This past year, OSHA launched an enforcement initiative focused on improving safety for temporary workers. The initiative references an OSHA memorandum (the April Memo) from former Deputy Assistant Secretary Richard Fairfax, which serves as the initiative’s main enforcement mechanism, directing inspectors to identify temporary workers and evaluate whether they are exposed to any safety hazards.

As expected, we have seen a correlated rise in inspections that examine how host employers treat temporary workers, especially with regard to training. Fortunately, an April 2013 Memo from former Deputy Assistant Secretary Richard Fairfax and OSHA’s September 5, 2013 Update provide the blueprint for how inspectors will conduct their investigations. Moreover, OSHA’s webpage on the topic (Protecting Temporary Employees) supplements the April Memo by detailing what in OSHA’s view are the host employer’s responsibilities for temporary workers. Taken together, these documents provide a game plan so that employers ensure employees are properly trained and can successfully demonstrate compliance and avoid citations.

The April Memo: What Inspectors Are Looking For

The April Memo defines “temporary workers” as “those supplied to a host supplier and paid by a staffing agency,” whether their job is temporary or not.

Guided by this definition, the April Memo instructs inspectors to:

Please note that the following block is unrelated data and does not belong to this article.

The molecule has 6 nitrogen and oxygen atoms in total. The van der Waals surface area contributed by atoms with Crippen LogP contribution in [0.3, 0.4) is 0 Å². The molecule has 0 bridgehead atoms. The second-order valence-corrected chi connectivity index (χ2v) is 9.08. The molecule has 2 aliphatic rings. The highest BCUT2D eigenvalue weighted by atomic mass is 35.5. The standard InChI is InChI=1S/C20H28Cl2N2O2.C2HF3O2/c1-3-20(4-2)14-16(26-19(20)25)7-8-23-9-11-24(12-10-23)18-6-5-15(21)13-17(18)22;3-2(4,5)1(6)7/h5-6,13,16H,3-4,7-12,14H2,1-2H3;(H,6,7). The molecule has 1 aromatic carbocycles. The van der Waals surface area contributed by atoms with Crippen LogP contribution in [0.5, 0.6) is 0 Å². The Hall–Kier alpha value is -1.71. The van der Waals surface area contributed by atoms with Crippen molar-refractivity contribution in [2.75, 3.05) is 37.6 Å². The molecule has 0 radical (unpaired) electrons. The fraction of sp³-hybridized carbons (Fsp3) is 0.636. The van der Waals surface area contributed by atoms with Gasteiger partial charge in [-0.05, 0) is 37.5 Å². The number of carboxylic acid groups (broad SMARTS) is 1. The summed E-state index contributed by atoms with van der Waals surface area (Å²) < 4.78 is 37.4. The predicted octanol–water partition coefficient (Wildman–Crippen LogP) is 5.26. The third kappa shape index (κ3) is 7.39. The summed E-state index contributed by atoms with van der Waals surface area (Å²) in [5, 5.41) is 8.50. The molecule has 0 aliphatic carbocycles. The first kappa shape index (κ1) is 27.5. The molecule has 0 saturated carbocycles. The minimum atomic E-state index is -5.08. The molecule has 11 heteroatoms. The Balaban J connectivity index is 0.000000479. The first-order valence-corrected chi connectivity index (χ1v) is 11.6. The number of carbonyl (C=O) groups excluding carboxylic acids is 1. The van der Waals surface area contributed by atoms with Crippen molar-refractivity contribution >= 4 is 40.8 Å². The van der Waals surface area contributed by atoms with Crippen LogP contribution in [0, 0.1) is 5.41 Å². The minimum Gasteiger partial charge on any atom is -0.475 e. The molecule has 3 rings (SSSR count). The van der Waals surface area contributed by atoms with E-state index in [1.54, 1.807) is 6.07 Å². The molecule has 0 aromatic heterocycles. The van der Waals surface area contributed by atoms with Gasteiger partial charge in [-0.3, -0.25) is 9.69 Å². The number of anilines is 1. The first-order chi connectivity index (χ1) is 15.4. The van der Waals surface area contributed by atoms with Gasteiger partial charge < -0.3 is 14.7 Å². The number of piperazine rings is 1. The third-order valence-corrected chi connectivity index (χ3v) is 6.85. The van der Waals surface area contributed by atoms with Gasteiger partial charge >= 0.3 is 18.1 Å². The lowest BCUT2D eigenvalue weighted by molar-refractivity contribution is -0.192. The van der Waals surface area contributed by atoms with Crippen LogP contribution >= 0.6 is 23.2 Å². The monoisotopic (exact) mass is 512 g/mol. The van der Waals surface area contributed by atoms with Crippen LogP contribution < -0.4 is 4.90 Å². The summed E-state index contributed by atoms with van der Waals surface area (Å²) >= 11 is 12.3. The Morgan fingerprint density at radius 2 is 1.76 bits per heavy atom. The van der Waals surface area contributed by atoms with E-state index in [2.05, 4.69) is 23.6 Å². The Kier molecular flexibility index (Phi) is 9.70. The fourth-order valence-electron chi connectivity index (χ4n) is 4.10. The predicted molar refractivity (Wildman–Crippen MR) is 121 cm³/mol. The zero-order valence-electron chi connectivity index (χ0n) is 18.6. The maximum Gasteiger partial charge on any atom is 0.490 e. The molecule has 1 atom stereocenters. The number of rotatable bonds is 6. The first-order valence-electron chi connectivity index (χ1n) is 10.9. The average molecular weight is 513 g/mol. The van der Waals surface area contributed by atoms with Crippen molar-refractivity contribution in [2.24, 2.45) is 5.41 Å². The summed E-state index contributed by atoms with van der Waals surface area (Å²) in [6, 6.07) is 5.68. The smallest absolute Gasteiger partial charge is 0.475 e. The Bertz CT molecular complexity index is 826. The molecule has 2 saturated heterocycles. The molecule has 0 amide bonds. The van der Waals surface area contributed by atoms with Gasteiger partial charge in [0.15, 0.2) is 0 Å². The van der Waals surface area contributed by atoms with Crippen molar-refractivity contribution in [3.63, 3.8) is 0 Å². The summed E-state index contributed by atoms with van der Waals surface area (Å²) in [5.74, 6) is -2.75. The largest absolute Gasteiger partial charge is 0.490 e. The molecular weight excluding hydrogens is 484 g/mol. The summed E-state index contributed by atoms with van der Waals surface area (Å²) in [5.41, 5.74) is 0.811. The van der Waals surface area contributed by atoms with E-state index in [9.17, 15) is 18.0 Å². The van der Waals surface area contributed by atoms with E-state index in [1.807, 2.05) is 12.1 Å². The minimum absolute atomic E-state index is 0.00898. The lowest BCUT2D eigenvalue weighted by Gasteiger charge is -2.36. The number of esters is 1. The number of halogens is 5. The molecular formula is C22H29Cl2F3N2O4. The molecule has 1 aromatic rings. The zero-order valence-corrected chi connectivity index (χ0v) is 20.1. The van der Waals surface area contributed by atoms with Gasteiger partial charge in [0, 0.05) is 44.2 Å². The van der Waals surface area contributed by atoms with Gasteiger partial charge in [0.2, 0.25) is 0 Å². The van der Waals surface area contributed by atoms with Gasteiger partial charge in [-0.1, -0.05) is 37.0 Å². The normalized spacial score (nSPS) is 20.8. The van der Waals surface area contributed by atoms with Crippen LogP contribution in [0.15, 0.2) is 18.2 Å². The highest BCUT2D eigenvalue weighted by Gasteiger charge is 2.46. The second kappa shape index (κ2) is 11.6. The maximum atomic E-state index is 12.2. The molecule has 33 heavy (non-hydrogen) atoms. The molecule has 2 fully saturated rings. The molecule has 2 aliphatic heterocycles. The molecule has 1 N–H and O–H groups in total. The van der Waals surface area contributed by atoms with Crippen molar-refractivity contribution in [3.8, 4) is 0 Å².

• Confirm “whether any employees are temporary workers and whether any of the identified temporary employees are exposed to a violative condition.”
  • “[A]ssess- using records review and interviews - whether those workers have in fact received required training in a language and vocabulary they understand.”
  • Pay particular attention to situations where temporary workers “were not protected from serious workplace hazards due to lack of personal protective equipment when working with hazardous chemicals and lack of lockout/tagout protections ….”
  • “Document the name of the temporary workers' staffing agency, the agency's location, and the supervising structure under which the temporary workers are reporting (i.e., the extent to which the temporary workers are being supervised on a day-to-day basis either by the host employer or the staffing agency).”

This last point is important because it determines who bears responsibility for maintaining injury/illness records for the temporary workers – the host employer or the staffing agency. The relevant record-keeping standard (1904.31(a)) requires the host to “record the recordable injuries and illnesses that occur to employees who are not on your payroll if you supervise these employees on a day-to-day basis.”

OSHA’s Protecting Temporary Employees Webpage: Joint Responsibility

OSHA’s recurring theme for protecting temporary workers is joint responsibility between the host employer and staffing agency. As the webpage explains, because both employers “share control over the worker”, they are “jointly responsible for maintaining a safe work environment for temporary workers” and complying with all OSHA requirements, including safety training and hazard communication. In OSHA’s view, this means the agency can hold both employers responsible for any violative condition and issue citations.